Kraus agrees that the top plumbing complaints are related to leaks or some kind of faucet repair. “There isn’t a lot of preventative maintenance done on plumbing lines,” he says. “ Most of the time if there is a leak you repair it. Though, if you have a chronic problem or more than one problem, people tend to want to know why. Do you replace the piping before it leaks or is there perhaps something wrong with the construction of the building?” he asks. He adds that there are a number of problems that could surface but no one answer can suffice if the problem keeps reoccurring.
According to the EPA, water leaks should be cleaned up within 24 to 48 hours of when they happen to prevent mold growth. “Don’t let things fester,” warns Clark. “If your super tells you there’s a leak somewhere, it’s only going to get worse—not better. Your bylaws will say who’s responsible for what repairs, but the general rule is what’s inside the wall is the building’s responsibility, while outside is the shareholder’s responsibility—but individual buildings may deviate a little.”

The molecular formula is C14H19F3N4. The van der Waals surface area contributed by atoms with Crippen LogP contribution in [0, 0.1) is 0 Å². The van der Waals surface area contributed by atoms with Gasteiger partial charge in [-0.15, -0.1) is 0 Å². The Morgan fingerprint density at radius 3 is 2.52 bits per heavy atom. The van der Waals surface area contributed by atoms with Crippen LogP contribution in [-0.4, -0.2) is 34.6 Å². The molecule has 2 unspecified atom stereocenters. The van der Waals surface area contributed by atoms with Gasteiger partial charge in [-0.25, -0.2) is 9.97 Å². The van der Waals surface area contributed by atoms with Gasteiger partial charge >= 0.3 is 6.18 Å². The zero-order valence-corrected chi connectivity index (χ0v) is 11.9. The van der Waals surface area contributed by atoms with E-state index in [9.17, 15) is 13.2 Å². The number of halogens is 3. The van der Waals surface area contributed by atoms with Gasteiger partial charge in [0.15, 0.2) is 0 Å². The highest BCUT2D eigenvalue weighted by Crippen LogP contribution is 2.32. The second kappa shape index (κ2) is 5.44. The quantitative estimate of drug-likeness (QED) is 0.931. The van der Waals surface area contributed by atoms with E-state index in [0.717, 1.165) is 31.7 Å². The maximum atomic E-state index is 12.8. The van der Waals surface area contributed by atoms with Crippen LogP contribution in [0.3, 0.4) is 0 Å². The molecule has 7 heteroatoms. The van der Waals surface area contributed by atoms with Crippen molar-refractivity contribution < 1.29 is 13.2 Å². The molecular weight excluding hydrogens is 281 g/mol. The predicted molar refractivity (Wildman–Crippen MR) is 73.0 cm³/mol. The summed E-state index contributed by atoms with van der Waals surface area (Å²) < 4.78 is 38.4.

Leaks are annoying and, if not fixed, can lead to mold and other potential damage. However, nothing is more disruptive and uncomfortable for residents than stoppages and blockages, especially if it causes a neighbor’s water to back up into their unit. “There are a lot of variables as to what is causing blockages,” says Stuart Liben, president of New York City Plumbing & Heating Inc. in Manhattan. “Depending on the age of the building and the piping, it might be harder for the water to flush down.”